The Isle of Man Today web site is noting, as I have this morning, that the EU has given tentative approval to the revised tax system in that island.
It also notes:
Concerns have been raised by a former assessor of income tax Mark Solly, and the Positive Action Group, that the abolition of ARI will lead to the development of a two-tier tax system in the island.
Mr Solly, who will be guest speaker at PAG’s next public meeting at the Manx Legion Club in Douglas on Monday night, fears it will lead to a reduction in tax take and also make it possible for wealthy individuals to shelter income in companies, minimising their tax liability — and placing a further burden on the less well off.
Treasury officials insist that the ARI’s abolition will not lead to a significant loss in tax revenue as measures already in place will be sufficient to prevent tax avoidance.
Mark Solly is obviously right, and the EU know he is right, of course, which is why they sought and got assurances from the Isle of Man. Let me quote some from what the Isle of Man said to the EU this week:
In the absence of the attribution regime for individuals, taxpayers availing themselves of the legislative choice to structure their affairs such that the 0% corporate tax rate applies will be doing nothing artificial, and nor will they be seeking to escape what is normally payable.
With such clear constraints, the general anti-avoidance rule provided by Schedule 1 of the Income Tax Act 1980 cannot be used to replace the attribution regime for individuals.
And let me note the examples given by the Isle of Man:
We would now like to present a small number of examples to illustrate better how we expect to apply our tax code following the abolition of the attribution regime for individuals.
1 An existing company, with activities or investments providing an annual income of 1,000 subject to the 0% corporate income tax rate and wholly owned by an Isle of Man resident individual, pays 100 per year in dividends.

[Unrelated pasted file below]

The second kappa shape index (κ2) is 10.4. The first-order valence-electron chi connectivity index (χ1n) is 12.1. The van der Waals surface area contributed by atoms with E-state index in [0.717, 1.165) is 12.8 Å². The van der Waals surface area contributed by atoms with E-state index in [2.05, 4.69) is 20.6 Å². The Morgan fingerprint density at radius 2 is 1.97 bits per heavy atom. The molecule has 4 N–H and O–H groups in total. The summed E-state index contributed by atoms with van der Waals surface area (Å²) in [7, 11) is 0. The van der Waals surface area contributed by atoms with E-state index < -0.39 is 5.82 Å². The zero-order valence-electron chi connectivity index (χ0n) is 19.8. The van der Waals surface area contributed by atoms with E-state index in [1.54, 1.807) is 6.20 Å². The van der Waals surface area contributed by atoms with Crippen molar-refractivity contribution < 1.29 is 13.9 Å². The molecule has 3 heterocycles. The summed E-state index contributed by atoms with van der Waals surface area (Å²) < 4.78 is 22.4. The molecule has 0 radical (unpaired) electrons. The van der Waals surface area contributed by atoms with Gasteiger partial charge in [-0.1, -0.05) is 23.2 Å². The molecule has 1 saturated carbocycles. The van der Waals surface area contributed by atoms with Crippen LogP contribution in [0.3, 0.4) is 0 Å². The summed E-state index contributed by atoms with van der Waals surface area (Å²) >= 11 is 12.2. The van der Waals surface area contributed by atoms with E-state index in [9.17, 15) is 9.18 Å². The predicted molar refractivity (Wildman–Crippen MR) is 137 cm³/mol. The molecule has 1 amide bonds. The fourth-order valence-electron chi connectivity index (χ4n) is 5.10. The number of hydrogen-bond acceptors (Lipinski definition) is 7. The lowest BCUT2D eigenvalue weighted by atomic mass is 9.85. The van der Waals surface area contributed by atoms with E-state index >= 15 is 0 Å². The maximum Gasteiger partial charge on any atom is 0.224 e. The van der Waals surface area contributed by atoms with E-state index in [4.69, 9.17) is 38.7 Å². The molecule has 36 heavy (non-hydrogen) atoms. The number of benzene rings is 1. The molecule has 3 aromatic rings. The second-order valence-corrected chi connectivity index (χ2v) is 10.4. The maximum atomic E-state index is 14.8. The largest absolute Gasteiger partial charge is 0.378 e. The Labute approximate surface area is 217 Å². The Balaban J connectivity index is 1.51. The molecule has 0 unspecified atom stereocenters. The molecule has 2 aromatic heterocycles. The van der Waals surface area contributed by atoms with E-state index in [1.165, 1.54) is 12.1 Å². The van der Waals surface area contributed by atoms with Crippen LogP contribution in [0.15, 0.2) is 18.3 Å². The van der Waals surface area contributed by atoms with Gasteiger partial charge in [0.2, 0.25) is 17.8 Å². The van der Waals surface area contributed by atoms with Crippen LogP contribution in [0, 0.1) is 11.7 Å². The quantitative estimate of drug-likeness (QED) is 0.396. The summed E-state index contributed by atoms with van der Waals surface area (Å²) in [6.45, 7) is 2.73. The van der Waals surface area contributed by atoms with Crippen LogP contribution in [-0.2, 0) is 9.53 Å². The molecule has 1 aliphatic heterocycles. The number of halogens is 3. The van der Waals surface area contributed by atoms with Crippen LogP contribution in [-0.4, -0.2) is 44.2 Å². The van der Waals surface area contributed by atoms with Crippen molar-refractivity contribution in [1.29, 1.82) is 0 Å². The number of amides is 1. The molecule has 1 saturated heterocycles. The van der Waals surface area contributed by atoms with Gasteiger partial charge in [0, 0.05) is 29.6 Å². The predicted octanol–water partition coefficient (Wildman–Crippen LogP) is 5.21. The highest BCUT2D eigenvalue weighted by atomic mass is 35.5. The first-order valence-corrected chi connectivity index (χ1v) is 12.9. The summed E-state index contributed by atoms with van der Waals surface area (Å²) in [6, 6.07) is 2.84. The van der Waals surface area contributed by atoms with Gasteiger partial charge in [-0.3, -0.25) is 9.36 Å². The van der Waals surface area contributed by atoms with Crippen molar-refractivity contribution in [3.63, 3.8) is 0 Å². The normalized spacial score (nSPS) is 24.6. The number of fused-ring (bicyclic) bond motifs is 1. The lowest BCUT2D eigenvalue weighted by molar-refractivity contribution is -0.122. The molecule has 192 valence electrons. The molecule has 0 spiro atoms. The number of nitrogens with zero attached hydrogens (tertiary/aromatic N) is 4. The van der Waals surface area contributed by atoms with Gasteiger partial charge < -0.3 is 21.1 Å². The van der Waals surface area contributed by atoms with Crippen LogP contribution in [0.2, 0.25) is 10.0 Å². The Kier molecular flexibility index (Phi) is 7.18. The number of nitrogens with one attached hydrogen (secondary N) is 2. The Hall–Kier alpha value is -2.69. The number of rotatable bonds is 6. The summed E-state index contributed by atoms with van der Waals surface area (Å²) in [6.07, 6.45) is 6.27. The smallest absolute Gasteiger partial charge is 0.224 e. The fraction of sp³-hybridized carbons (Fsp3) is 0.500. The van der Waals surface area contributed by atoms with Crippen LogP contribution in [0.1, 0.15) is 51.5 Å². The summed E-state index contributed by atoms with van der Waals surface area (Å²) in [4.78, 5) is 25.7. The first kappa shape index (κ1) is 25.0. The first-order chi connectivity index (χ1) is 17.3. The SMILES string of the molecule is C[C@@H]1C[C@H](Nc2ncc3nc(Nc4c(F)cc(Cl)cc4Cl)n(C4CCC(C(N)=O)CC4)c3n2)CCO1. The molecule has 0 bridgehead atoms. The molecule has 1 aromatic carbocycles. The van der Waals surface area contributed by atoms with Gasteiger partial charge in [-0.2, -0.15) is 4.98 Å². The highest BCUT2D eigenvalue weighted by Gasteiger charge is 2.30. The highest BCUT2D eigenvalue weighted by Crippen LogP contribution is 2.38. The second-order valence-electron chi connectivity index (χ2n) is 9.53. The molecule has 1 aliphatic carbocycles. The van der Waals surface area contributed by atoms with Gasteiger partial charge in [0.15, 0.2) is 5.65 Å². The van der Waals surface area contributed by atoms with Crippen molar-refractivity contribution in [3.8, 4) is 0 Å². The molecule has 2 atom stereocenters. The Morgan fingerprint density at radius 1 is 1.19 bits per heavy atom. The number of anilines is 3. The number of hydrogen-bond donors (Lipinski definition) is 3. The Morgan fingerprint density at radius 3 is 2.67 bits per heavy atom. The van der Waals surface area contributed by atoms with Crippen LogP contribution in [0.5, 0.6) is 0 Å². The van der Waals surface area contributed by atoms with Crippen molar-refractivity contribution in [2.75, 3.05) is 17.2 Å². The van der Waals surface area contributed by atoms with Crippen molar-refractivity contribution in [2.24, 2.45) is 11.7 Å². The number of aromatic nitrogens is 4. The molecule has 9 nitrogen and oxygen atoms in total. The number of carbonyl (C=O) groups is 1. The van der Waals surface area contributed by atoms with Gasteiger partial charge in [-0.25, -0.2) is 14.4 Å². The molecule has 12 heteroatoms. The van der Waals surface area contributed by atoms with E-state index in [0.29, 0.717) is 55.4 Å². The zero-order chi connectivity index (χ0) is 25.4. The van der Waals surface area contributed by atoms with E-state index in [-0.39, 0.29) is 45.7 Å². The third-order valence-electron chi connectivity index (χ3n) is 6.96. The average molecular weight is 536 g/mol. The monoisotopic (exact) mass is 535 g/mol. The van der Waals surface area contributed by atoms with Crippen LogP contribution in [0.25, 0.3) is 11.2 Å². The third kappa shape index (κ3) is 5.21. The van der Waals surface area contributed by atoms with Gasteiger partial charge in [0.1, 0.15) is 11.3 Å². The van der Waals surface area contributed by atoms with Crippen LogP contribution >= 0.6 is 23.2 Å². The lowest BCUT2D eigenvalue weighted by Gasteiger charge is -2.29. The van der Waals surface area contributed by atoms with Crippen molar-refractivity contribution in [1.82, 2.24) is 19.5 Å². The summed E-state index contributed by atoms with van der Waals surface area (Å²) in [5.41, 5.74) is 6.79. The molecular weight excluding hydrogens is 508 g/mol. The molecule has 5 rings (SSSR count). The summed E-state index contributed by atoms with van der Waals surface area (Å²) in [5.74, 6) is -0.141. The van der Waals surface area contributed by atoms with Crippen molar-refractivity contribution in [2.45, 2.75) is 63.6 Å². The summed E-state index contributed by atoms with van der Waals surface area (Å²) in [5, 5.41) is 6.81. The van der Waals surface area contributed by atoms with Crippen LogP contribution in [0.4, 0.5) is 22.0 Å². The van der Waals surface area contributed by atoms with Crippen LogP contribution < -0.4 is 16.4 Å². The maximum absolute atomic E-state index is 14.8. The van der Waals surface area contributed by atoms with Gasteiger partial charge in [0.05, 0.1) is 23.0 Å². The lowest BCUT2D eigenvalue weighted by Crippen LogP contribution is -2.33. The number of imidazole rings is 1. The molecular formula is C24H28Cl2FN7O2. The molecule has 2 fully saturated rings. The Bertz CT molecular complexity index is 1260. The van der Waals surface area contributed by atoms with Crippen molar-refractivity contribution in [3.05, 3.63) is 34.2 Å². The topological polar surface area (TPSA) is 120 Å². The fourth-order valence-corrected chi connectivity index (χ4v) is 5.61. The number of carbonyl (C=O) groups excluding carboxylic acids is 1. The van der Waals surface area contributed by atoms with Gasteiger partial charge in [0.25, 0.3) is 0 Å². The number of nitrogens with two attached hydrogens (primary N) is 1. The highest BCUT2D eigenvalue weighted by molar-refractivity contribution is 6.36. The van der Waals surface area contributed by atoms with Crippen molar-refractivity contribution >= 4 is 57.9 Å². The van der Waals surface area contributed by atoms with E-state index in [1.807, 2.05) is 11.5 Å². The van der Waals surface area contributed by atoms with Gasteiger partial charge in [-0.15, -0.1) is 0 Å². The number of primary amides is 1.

The retention of 900 per year in undistributed corporate income is not a transaction, has no avoidance motive, and so cannot be challenged.
2 The same company as in example 1 is sold after five years for a market value to an unconnected third party.
At this point the company has a retained income reserve of 4,500. However, it is the share capital which is being sold in a transaction by the shareholder, there is no avoidance motive and the sale cannot be challenged.
3 The same company as in example 1 is put into members’ voluntary liquidation after five years and its net assets are distributed to the shareholder.
This transaction does not have an avoidance motive and so cannot be challenged on that basis. However, the retained income reserve of 4,500 is an income distribution and will be subject to income tax in the hands of the shareholder.
4 The same company as in example 1 is sold after five years to a connected party.
In this case a technical enquiry will be made because, depending on the exact circumstances of the disposal transaction, there may be an avoidance motive and the general anti-avoidance rule may be applied.
5 An Isle of Man resident individual transfers investments into a company in exchange for shares in that company. The investments provide an annual income of 1,000 subject to the 0% corporate income tax rate and the company pays 100 per year in dividends.
In this case a technical enquiry will be made because, depending on the exact circumstances of the transfer transaction, there may be an avoidance motive and the general anti-avoidance rule may be applied.
In these simple examples, it can be seen that the Isle of Man Government will apply its general anti-avoidance rule in a restricted set of circumstances which bear no similarity to the operation or effect of the attribution regime for individuals. Specifically, the retention of undistributed income from year to year by an Isle of Man company will be treated in exactly the same way for tax purposes regardless of whether the shareholders of that company are resident or non-resident persons.
So what the Isle of Man Treasury officials are telling the press is just not quite true. There will be a loss to the Isle of Man. and there will be exploitation of the form Mr Solly describes.
And as the Isle of Man also told the EU:
It is possible that national revenue may fall by more than [£2.4 million], but because any additional amount will be as a result of changes in taxpayer behaviour, we cannot estimate any further cost with confidence; either as a timing difference or as an absolute loss of revenue. We will monitor national revenue statistics carefully following the abolition of the attribution regime for individuals. Should there be a severe negative effect caused by the absence of the attribution regime for individuals, then our Government would need to re-examine its policy options. But let me make it clear to the Members of this Group: any such options will not include a reintroduction in any form of the attribution regime for individuals or of measures with equivalent effect.
That does, I think, provide some clarity.